July 7, 2003
CHICAGO (July 7) The UTU’s Illinois Legislative Board and the state’s rail carriers could be headed toward a July 17 showdown before Illinois Commerce Commission (ICC) Administrative Law Judge June Tate if agreement is not reached soon on a set of employee-walkway standards proposed by the union.
“Judge Tate held a status hearing on the process June 24, and it became clear at that time that the union and the railroads were not yet in agreement on what the state’s walkway standards should be,” said Illinois Legislative Director Joseph C. Szabo.
Szabo said Judge Tate instructed the parties to continue their dialogue and set July 17 as the final deadline for a negotiated agreement.
“We have continued the dialogue,” Szabo said. “We held another workshop with the carriers as soon as the June 24 status hearing was adjourned, and we had conference call with the carriers’ representatives July 1, at which time I submitted the union’s best and final offer.”
Szabo said that if the carriers fail to concur with the union’s proposals by July 17, a formal hearing process will be triggered, with the union and the railroads appearing before the judge to present arguments in favor of their respective positions.
“It is just like a hearing in a courtoom,” Szabo said. “We will be making oral arguments and introducing exhibits to document our position, and we will leave it to the carriers to rebut our position as best they can.”
Szabo said the union is being represented by Washington attorney Lawrence Mann.
“He is one the nation’s most respected authorities on the subject of railroad safety,” Szabo said. “He was one of the principal authors of the Federal Rail Safety Act of 1970. If we have to go into a formal hearing, Larry will be the union’s advocate and I will appear as his witness.”
Szabo said he remains disappointed that the state’s rail carriers so far have failed to agree to the union’s proposed walkway-safety standards, which reflect the rail industry’s own internal policies.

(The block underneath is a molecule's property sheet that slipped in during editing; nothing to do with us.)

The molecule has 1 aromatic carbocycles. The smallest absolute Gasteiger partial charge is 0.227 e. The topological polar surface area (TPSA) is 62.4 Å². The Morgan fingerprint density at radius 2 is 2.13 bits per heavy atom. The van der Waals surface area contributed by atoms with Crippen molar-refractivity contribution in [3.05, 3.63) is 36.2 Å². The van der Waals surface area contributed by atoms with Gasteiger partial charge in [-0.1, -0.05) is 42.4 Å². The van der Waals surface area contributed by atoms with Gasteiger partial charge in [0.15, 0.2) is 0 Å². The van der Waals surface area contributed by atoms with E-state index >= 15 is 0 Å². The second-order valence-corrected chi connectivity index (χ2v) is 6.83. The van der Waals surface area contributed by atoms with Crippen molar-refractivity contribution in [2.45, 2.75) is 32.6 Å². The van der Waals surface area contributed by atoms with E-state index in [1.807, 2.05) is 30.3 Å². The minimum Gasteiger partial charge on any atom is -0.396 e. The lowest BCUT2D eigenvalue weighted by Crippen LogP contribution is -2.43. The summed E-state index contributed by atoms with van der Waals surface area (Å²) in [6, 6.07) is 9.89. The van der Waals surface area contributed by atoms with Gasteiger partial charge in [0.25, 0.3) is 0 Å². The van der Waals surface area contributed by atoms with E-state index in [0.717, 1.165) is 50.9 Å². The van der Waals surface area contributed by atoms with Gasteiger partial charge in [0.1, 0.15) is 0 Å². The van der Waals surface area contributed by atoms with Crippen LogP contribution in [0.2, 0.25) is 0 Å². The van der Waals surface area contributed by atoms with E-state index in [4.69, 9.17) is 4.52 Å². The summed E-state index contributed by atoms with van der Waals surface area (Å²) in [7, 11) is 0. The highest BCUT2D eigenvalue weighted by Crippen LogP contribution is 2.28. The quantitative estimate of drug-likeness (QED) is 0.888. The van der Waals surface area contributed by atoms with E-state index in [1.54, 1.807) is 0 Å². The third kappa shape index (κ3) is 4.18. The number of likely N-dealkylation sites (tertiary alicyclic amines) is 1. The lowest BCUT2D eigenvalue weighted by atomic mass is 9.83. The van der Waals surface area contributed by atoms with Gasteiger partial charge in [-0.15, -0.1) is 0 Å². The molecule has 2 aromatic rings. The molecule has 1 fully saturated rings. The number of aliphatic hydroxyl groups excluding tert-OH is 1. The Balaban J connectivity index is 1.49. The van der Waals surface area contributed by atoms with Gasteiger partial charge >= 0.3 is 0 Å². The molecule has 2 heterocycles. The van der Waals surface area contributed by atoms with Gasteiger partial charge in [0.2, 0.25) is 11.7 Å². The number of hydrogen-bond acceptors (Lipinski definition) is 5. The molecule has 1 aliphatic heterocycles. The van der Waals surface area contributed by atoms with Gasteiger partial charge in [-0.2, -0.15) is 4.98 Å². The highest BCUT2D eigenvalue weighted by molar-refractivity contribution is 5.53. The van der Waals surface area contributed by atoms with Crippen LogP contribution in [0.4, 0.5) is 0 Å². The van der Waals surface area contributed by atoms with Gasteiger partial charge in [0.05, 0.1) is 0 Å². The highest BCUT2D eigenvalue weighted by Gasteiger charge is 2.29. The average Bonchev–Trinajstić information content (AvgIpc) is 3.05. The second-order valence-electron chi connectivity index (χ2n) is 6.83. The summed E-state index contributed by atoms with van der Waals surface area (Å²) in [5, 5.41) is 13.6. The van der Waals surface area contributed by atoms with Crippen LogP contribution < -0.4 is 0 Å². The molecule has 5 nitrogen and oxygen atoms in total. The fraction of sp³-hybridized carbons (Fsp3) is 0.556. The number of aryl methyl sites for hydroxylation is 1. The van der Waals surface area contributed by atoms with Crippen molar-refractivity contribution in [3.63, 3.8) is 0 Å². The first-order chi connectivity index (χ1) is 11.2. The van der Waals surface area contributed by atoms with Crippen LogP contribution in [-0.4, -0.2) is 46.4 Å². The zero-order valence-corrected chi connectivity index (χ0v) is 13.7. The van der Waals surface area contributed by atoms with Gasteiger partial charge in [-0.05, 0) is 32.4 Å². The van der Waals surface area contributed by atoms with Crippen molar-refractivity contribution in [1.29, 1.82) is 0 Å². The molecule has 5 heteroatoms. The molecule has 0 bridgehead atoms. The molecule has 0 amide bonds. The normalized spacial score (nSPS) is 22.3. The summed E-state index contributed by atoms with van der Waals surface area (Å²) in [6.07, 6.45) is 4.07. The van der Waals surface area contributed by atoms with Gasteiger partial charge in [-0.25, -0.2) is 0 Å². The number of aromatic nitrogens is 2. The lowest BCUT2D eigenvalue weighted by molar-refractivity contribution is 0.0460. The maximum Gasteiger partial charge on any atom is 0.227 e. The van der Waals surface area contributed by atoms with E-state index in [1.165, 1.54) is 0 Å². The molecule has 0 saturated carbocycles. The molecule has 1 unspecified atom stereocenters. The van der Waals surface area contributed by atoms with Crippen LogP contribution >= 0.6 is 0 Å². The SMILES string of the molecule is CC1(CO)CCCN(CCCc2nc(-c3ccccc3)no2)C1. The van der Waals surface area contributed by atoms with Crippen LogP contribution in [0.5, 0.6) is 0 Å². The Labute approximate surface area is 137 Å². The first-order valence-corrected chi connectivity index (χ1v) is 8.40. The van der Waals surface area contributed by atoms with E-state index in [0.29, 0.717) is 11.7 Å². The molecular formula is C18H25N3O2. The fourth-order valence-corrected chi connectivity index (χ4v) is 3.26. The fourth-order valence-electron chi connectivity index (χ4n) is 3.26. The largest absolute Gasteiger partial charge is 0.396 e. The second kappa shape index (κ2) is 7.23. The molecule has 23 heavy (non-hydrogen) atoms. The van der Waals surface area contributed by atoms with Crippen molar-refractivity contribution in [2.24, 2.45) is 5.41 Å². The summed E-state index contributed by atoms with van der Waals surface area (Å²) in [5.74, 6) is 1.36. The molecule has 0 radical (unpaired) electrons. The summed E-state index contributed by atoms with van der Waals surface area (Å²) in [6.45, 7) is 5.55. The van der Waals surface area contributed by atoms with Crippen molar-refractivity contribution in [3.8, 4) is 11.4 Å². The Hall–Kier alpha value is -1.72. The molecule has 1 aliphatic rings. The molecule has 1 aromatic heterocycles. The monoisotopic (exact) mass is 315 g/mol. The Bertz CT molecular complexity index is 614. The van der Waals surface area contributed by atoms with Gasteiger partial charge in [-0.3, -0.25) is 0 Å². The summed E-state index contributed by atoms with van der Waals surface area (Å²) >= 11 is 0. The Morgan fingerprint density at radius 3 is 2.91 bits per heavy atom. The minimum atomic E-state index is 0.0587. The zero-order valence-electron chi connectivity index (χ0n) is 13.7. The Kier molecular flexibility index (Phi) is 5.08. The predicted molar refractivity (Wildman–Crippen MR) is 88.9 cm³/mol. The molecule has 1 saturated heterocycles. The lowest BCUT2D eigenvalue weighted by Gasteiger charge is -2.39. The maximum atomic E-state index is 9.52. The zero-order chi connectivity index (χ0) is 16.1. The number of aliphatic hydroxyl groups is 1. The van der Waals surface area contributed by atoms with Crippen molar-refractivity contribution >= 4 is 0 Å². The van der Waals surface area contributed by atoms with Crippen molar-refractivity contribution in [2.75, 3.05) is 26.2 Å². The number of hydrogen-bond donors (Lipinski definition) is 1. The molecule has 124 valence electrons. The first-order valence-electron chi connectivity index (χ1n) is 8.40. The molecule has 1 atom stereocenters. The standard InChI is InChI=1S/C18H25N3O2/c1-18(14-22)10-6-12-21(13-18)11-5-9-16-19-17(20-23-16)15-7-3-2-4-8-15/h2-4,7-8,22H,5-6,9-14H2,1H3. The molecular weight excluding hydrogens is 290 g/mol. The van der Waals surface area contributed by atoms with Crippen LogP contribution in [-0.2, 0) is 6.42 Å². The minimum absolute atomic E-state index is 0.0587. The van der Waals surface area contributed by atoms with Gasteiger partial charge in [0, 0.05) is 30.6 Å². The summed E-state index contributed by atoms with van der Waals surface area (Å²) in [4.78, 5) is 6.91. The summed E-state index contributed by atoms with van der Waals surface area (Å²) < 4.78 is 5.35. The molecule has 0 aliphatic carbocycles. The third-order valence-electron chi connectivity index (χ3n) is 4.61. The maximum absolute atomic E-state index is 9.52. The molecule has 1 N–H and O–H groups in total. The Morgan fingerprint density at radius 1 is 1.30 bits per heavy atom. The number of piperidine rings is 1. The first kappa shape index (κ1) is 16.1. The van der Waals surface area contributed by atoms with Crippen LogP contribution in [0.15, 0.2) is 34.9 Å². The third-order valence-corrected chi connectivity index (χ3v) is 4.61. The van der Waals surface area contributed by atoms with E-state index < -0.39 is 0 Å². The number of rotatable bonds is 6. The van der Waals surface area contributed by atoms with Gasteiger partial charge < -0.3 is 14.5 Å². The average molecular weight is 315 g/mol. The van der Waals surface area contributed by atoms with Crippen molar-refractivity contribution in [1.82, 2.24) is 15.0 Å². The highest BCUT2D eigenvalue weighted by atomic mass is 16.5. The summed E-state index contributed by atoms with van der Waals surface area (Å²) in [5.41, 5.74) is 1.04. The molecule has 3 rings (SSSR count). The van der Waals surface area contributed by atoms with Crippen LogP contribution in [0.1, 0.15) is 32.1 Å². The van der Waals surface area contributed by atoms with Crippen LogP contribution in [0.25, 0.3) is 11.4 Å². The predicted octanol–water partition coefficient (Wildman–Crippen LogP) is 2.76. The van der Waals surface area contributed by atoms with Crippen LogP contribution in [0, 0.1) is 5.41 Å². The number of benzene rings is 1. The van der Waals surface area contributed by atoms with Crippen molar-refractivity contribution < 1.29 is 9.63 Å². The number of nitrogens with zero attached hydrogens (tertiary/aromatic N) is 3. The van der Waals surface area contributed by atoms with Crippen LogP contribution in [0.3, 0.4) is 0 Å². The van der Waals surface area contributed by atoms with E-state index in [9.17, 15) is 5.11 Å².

“All we are asking is that the rail carriers in Illinois allow the Commerce Commission to adopt a walkway-safety code based on guidelines recommended by the rail industry itself at the national level,” he said. “The foundation of the safety standards the union is proposing is language already recommended by the American Railway Engineering and Maintenance of Way Association (AREMA). We are simply asking the carriers to let those AREMA standards become part of Illinois regulations.”
Szabo said the code must establish standards for such fundamental elements of walkway safety as the smoothness, evenness and slope of walkways; maximum size of ballast particles, where used; the minimum width of a walkway; and elimination of hazards such as debris and potholes from areas where employees work on the ground.
“These are fair and reasonable walkway-safety standards that incorporate the rail industry’s own recommendations and have been adopted by a number of other states as part of their railroad safety codes,” Szabo said.
“Railroads and unions should have a mutual interest in employee safety, but for some reason the industry in Illinois has not yet come together with the unions as it has in other states,” Szabo said. “If the industry does not respond positively by Judge Tate’s July 17 deadline, we are fully prepared for our day in court.”